Let me thank you, mr.Worth, for trying to set the record straight. Yes, some people are making a meal out of this , just watch the speech Farge gave in the Euro-Parliament, intencionally ignoring that the Euro-Socialists, including Martin Schulz himself, came out in support of “their guy”, António Costa, as the Euro-Populists, gathered in Madrid, also rooted for “their guy”. You quoted AEP from the Telegraph, let me point out that a couple of days later, in the same Telegraph, Johnston was doing a scare-piece over the refugee crisis, and casually stated that “a minority Syriza-style Gov has taken power” ! So, one day, there is a right wing coup, the next day, beware the Bolsheviks are coming. This just might be a very good time for the British public to question the motivation , and even the competence of their press. All they had to do was pick up the phone, and a host of english-speaking Portuguese pundits would be delighted to answer any questions they could have. Full disclosure, i work for the Congresso Democrático das Alternativas, a non-partisan , left-leaning organisation, but my words do not bind them in any way.

  4. Chris Hawkins

    The reaction of the UK Press, UK talking heads and UK Politicos to the situation in Portugal is symptomatic of the problem British Society has within itself about Europe and/or the Rest of the World. It can be summarised in the lyrics of that old Flanders & Swann song, “The English” – http://bit.ly/1Gv4hUP

    The latent xenophobia, latent but omnipresent for centuries, has since the late ’80’s become increasingly shrill and omnipresent particularly with the rise of 24 rolling news and the internet. Doubtless, it does reflect the thoughts of many on “the sceptred isle” who, irrespective of their political persuasion, are “little Englanders” at heart. “Johnny Foreigner can’t do it as well as we can!” This is oft-evidenced by the comments and behaviour of the UK masses who decamp to the Costas, the Algarve and the Canaries for their summer fix of sun, booze and s…!!! Compounding this are those who depart the UK to live in “British colonial-type” ghettoes in these same countries. Often living there for decades, they make no effort to learn the language or get to know the culture and society in which they choose to live. They then proceed to compare their new abode with “home”, lamenting that while the “people are nice, we don’t do this or that at home”!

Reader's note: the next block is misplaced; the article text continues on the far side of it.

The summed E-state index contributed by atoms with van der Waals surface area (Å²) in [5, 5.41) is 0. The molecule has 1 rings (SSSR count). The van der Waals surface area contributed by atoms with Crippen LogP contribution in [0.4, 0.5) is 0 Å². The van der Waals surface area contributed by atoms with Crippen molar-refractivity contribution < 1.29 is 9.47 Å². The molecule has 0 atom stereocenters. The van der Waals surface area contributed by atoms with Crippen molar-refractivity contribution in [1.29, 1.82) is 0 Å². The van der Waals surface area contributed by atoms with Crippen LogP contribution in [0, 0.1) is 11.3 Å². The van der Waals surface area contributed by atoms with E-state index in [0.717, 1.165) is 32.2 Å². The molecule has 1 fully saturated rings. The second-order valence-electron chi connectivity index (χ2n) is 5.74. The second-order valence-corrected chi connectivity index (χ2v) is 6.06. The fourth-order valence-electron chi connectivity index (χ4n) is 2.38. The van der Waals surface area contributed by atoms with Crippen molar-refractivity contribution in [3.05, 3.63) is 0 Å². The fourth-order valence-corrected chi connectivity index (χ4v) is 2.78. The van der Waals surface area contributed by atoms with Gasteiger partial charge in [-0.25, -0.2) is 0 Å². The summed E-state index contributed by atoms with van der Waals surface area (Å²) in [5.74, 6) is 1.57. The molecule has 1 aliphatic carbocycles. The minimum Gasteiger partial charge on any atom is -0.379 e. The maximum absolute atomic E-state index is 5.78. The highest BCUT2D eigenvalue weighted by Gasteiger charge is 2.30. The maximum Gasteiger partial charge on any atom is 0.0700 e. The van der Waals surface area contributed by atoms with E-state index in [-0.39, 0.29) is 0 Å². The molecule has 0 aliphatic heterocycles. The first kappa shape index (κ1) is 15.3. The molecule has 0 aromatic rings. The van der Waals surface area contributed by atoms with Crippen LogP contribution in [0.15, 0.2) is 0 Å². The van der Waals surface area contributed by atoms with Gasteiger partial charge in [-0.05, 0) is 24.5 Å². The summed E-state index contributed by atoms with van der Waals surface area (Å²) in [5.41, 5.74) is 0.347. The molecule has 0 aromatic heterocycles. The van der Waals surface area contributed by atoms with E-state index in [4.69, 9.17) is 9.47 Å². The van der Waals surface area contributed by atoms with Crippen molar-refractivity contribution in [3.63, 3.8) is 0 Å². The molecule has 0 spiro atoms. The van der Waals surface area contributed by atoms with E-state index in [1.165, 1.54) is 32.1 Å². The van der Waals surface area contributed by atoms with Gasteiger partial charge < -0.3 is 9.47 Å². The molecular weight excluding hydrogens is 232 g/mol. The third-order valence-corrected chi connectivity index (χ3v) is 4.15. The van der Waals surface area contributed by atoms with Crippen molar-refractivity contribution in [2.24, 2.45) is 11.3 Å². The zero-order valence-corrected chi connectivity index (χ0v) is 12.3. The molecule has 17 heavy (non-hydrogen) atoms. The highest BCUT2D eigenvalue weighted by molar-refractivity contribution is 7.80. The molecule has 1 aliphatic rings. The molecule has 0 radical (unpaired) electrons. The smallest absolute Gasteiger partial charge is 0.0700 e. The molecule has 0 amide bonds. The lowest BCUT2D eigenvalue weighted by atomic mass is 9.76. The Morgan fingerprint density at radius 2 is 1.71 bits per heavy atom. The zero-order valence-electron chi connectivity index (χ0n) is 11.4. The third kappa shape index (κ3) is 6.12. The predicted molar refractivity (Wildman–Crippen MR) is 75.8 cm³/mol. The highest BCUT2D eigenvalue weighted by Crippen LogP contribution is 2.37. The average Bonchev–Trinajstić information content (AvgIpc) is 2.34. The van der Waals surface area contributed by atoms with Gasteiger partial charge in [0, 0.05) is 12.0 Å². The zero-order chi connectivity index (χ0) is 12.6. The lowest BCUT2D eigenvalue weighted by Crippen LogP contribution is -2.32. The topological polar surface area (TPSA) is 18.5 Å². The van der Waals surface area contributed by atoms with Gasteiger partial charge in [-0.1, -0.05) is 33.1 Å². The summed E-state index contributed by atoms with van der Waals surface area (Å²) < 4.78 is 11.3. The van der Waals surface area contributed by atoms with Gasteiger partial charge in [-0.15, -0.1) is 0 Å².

It is interesting that during the current “interregnum”, life in Portugal has continued and, in fact, is quieter with a caretaker government in place. Only those relatively few, who are animated by politics, have been exercised by current events. The (written) 1976 Constitution and the Constitution Court will eventually prevail. Meantime, for the general public, last week-end’s Benfica vs Sporting match was of more import. Certain twitter and reddit feeds on the Portuguese “Interwebs” have enjoyed a chuckle at the “storm” brewed up by the UK “Tabloid” and “not so Tabloid” media.

    It is interesting that, in recent monitoring of the press media in Spain, Romania, Portugal and France, it is very clear that there is extensive ongoing interest on political, social and economic issues in the UK. A few week’s ago, Le Figaro had three pages of articles and comment about the Tory conference in Manchester in its print edition. Would that the UK media and press could shy away from populism and “tabloid shock and awe” and get down to real unbiased accurate reporting of facts and matters pertaining to its closest neighbours. It would be nice to see the “English” becoming more realistic and appreciative of their neighbours, although, in reality, we are more likely to see Chinese-manufactured pink airborne porcines over the “White Cliffs” before that happens.